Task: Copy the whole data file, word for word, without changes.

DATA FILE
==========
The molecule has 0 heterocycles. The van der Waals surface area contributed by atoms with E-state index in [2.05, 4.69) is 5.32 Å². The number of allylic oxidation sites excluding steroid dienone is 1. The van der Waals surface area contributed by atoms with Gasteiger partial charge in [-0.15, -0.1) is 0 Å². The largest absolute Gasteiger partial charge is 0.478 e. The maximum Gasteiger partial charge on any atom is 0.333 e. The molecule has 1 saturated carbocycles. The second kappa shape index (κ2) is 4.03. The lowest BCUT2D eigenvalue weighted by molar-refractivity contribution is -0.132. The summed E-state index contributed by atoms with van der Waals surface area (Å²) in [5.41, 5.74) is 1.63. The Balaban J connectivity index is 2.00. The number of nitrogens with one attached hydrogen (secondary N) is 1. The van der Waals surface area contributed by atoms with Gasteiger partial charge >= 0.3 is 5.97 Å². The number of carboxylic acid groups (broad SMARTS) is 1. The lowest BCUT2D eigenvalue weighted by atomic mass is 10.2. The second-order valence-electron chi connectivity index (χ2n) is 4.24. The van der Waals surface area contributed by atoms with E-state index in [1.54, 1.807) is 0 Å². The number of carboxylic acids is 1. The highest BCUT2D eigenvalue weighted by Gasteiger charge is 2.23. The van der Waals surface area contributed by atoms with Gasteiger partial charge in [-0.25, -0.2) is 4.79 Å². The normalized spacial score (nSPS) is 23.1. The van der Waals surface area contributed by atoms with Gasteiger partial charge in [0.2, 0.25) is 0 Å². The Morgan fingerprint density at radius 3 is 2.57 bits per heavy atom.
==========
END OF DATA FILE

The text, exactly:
The molecule has 0 heterocycles. The van der Waals surface area contributed by atoms with E-state index in [2.05, 4.69) is 5.32 Å². The number of allylic oxidation sites excluding steroid dienone is 1. The van der Waals surface area contributed by atoms with Gasteiger partial charge in [-0.15, -0.1) is 0 Å². The largest absolute Gasteiger partial charge is 0.478 e. The maximum Gasteiger partial charge on any atom is 0.333 e. The molecule has 1 saturated carbocycles. The second kappa shape index (κ2) is 4.03. The lowest BCUT2D eigenvalue weighted by molar-refractivity contribution is -0.132. The summed E-state index contributed by atoms with van der Waals surface area (Å²) in [5.41, 5.74) is 1.63. The Balaban J connectivity index is 2.00. The number of nitrogens with one attached hydrogen (secondary N) is 1. The van der Waals surface area contributed by atoms with Gasteiger partial charge >= 0.3 is 5.97 Å². The number of carboxylic acid groups (broad SMARTS) is 1. The lowest BCUT2D eigenvalue weighted by atomic mass is 10.2. The second-order valence-electron chi connectivity index (χ2n) is 4.24. The van der Waals surface area contributed by atoms with E-state index in [1.54, 1.807) is 0 Å². The number of carboxylic acids is 1. The highest BCUT2D eigenvalue weighted by Gasteiger charge is 2.23. The van der Waals surface area contributed by atoms with Gasteiger partial charge in [-0.25, -0.2) is 4.79 Å². The normalized spacial score (nSPS) is 23.1. The van der Waals surface area contributed by atoms with Gasteiger partial charge in [0.2, 0.25) is 0 Å². The Morgan fingerprint density at radius 3 is 2.57 bits per heavy atom.